In some cases, your derived ground rail is only used to feed inputs of op-amps (typically, non-inverting inputs of op-amps used in inverting configuration), which themselves draw negligible current. In this case, your rail is not going to get "pulled around" by current feeding into or out of it, and you can use 100k resistors with no problems.

    In other cases, current will be drawn from, or fed into, the rail by current paths in the circuit. Sometimes a resistor is connected from the derived ground rail to a signal point, to which a signal is coupled. The resistor acts to "bias" the circuit point at a DC voltage equal to the derived ground rail.

    But the signal then causes an AC signal to appear across that bias resistor, which causes current to feed through the bias resistor and into the derived ground rail, and this can pull the rail around. Actually, some of the signal is coupled into the rail, and from there, can feed to other parts of the circuit, possibly causing problems.

    You can describe the derived ground rail as being "not stiff enough" to hold its voltage steady in the face of varying currents feeding into/out of it. For this reason in AC applications such as audio, it's common to connect a capacitor (typically something like 10 uF) from the derived ground rail to the negative supply rail, which makes the derived ground rail "stiffer" at AC (signal) voltages, while allowing the two resistors to set the DC voltage.

    If your derived ground rail needs to be able to supply significant DC and/or AC current while remaining steady, there are other solutions. If you have a spare op-amp in a multi-op-amp package, you can use it as a buffer (with its output looped back to inverting input) to buffer a derived ground voltage created with a pair of resistors as before. The op-amp's output becomes the derived ground rail, and the op-amp supplies all the current, steady and alternating, to everything connected to the ground rail.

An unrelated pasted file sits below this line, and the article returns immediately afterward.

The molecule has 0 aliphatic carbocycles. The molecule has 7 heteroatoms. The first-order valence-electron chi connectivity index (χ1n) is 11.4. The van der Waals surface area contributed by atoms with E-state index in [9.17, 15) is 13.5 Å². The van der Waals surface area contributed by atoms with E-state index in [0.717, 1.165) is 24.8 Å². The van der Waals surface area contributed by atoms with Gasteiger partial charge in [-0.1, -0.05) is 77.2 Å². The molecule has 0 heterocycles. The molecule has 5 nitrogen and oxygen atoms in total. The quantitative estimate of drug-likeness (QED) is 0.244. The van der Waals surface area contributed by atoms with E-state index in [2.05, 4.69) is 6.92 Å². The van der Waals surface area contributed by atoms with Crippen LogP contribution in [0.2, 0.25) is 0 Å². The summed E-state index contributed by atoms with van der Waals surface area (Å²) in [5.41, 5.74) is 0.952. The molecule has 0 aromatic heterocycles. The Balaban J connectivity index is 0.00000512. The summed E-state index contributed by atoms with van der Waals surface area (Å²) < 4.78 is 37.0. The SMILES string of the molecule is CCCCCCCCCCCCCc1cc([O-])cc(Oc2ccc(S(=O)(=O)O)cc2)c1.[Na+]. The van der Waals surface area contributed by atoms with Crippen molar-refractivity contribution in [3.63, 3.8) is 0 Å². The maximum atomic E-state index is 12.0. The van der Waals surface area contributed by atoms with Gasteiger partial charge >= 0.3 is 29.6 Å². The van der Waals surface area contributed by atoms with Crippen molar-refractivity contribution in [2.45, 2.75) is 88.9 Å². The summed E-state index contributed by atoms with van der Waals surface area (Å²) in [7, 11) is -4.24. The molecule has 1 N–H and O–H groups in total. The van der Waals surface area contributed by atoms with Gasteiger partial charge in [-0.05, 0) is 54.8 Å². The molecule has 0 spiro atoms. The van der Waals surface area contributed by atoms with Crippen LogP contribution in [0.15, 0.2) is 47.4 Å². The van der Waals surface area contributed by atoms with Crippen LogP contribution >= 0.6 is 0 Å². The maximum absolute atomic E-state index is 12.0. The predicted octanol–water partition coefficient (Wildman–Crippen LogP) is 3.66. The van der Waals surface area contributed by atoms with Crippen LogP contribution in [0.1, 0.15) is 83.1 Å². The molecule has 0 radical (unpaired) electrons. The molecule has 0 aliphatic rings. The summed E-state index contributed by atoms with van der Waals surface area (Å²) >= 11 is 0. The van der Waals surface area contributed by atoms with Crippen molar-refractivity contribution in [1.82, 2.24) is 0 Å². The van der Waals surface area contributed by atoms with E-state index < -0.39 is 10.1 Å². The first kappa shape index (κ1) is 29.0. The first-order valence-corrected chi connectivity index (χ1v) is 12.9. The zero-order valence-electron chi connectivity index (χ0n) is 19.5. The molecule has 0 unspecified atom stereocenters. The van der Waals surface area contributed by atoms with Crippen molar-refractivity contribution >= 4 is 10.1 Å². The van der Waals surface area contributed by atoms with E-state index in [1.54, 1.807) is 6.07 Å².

The op-amp has a very low output impedance, so the derived ground rail remains very "firm" within a wide range of currents that may be drawn from it at different times. In other words, the derived ground rail remains rock steady at half way between the positive and negative supply voltages regardless of what's connected to it, and what currents those connections may carry, within the limits of the op-amp's output capability.

    In unusual cases, you can add a buffer stage of some kind. There's also a very convenient device called the TLE2426 from Texas Instruments, which is a 3-terminal device in a transistor-style package that connects to the positive and negative supplies and generates a regulated and stable derived half-supply-voltage output that behaves very much like the op-amp example.
     
    Last edited: Oct 13, 2012
  6. CiaranM

    CiaranM

    74
    1
    May 19, 2012
    yet another extremely helpful post from yourself. Thanks Kris!